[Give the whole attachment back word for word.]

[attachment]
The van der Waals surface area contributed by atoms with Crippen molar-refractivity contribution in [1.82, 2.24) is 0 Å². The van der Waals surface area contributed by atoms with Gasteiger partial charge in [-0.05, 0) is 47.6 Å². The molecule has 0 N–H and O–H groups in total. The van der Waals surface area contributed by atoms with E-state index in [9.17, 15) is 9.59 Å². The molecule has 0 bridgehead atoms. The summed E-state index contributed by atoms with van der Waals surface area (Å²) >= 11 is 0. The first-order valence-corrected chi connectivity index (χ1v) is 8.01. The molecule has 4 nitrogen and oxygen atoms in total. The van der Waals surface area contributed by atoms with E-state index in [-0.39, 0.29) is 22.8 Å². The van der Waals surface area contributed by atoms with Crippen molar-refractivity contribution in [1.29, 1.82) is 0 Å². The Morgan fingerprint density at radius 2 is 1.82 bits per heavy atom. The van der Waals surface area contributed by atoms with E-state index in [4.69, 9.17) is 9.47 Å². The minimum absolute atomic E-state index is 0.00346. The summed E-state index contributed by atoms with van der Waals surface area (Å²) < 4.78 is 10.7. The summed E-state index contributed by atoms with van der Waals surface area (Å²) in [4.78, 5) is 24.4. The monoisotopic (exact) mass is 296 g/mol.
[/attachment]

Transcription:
The van der Waals surface area contributed by atoms with Crippen molar-refractivity contribution in [1.82, 2.24) is 0 Å². The van der Waals surface area contributed by atoms with Gasteiger partial charge in [-0.05, 0) is 47.6 Å². The molecule has 0 N–H and O–H groups in total. The van der Waals surface area contributed by atoms with E-state index in [9.17, 15) is 9.59 Å². The molecule has 0 bridgehead atoms. The summed E-state index contributed by atoms with van der Waals surface area (Å²) >= 11 is 0. The first-order valence-corrected chi connectivity index (χ1v) is 8.01. The molecule has 4 nitrogen and oxygen atoms in total. The van der Waals surface area contributed by atoms with E-state index in [-0.39, 0.29) is 22.8 Å². The van der Waals surface area contributed by atoms with Crippen molar-refractivity contribution in [1.29, 1.82) is 0 Å². The Morgan fingerprint density at radius 2 is 1.82 bits per heavy atom. The van der Waals surface area contributed by atoms with E-state index in [4.69, 9.17) is 9.47 Å². The minimum absolute atomic E-state index is 0.00346. The summed E-state index contributed by atoms with van der Waals surface area (Å²) < 4.78 is 10.7. The summed E-state index contributed by atoms with van der Waals surface area (Å²) in [4.78, 5) is 24.4. The monoisotopic (exact) mass is 296 g/mol.